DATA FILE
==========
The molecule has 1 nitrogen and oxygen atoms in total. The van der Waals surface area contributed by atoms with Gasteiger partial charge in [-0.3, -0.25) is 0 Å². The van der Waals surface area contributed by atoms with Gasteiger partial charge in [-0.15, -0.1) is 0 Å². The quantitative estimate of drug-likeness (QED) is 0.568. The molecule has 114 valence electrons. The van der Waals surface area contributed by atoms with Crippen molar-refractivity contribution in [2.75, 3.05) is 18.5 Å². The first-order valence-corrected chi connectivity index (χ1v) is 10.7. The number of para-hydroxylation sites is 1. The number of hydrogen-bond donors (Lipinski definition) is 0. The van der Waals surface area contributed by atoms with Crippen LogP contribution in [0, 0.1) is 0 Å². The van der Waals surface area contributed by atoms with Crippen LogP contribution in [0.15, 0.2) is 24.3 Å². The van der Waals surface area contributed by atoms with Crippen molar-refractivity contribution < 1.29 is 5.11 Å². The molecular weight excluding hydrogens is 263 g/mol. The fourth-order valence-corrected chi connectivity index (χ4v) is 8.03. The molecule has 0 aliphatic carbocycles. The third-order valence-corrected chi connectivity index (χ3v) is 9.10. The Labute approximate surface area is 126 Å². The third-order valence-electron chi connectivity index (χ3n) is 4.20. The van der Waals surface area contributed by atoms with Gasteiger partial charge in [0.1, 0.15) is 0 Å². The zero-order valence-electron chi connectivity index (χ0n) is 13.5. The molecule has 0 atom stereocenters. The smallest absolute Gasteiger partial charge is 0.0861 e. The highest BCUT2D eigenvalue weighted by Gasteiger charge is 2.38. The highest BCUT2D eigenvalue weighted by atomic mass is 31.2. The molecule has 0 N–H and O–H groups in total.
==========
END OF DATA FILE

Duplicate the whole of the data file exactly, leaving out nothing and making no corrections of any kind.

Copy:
The molecule has 1 nitrogen and oxygen atoms in total. The van der Waals surface area contributed by atoms with Gasteiger partial charge in [-0.3, -0.25) is 0 Å². The van der Waals surface area contributed by atoms with Gasteiger partial charge in [-0.15, -0.1) is 0 Å². The quantitative estimate of drug-likeness (QED) is 0.568. The molecule has 114 valence electrons. The van der Waals surface area contributed by atoms with Crippen molar-refractivity contribution in [2.75, 3.05) is 18.5 Å². The first-order valence-corrected chi connectivity index (χ1v) is 10.7. The number of para-hydroxylation sites is 1. The number of hydrogen-bond donors (Lipinski definition) is 0. The van der Waals surface area contributed by atoms with Crippen LogP contribution in [0, 0.1) is 0 Å². The van der Waals surface area contributed by atoms with Crippen LogP contribution in [0.15, 0.2) is 24.3 Å². The van der Waals surface area contributed by atoms with Crippen molar-refractivity contribution < 1.29 is 5.11 Å². The molecular weight excluding hydrogens is 263 g/mol. The fourth-order valence-corrected chi connectivity index (χ4v) is 8.03. The molecule has 0 aliphatic carbocycles. The third-order valence-corrected chi connectivity index (χ3v) is 9.10. The Labute approximate surface area is 126 Å². The third-order valence-electron chi connectivity index (χ3n) is 4.20. The van der Waals surface area contributed by atoms with Gasteiger partial charge in [0.1, 0.15) is 0 Å². The zero-order valence-electron chi connectivity index (χ0n) is 13.5. The molecule has 0 atom stereocenters. The smallest absolute Gasteiger partial charge is 0.0861 e. The highest BCUT2D eigenvalue weighted by Gasteiger charge is 2.38. The highest BCUT2D eigenvalue weighted by atomic mass is 31.2. The molecule has 0 N–H and O–H groups in total.